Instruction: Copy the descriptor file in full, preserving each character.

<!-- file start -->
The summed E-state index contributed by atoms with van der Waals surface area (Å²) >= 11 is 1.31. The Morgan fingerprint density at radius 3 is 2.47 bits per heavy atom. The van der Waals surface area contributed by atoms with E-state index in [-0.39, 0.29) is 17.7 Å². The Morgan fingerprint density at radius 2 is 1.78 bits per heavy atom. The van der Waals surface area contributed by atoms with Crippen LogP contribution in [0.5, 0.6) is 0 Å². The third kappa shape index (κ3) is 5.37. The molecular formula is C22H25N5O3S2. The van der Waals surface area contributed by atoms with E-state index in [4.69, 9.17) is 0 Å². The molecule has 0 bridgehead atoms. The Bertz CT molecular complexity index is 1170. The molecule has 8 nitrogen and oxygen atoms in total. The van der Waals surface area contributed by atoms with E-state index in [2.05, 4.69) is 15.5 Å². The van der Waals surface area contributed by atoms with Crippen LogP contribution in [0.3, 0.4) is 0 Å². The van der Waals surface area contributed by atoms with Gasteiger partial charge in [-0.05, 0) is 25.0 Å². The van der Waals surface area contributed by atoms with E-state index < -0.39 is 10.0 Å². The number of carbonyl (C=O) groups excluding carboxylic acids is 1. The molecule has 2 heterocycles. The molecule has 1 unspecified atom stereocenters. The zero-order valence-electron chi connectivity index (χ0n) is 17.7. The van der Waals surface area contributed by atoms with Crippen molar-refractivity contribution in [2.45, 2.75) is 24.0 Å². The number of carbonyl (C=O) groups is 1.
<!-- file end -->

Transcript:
The summed E-state index contributed by atoms with van der Waals surface area (Å²) >= 11 is 1.31. The Morgan fingerprint density at radius 3 is 2.47 bits per heavy atom. The van der Waals surface area contributed by atoms with E-state index in [-0.39, 0.29) is 17.7 Å². The Morgan fingerprint density at radius 2 is 1.78 bits per heavy atom. The van der Waals surface area contributed by atoms with Crippen LogP contribution in [0.5, 0.6) is 0 Å². The third kappa shape index (κ3) is 5.37. The molecular formula is C22H25N5O3S2. The van der Waals surface area contributed by atoms with E-state index in [4.69, 9.17) is 0 Å². The molecule has 0 bridgehead atoms. The Bertz CT molecular complexity index is 1170. The molecule has 8 nitrogen and oxygen atoms in total. The van der Waals surface area contributed by atoms with E-state index in [2.05, 4.69) is 15.5 Å². The van der Waals surface area contributed by atoms with Crippen LogP contribution in [0.3, 0.4) is 0 Å². The van der Waals surface area contributed by atoms with Gasteiger partial charge in [-0.05, 0) is 25.0 Å². The van der Waals surface area contributed by atoms with E-state index < -0.39 is 10.0 Å². The number of carbonyl (C=O) groups excluding carboxylic acids is 1. The molecule has 2 heterocycles. The molecule has 1 unspecified atom stereocenters. The zero-order valence-electron chi connectivity index (χ0n) is 17.7. The van der Waals surface area contributed by atoms with Crippen molar-refractivity contribution in [2.45, 2.75) is 24.0 Å². The number of carbonyl (C=O) groups is 1.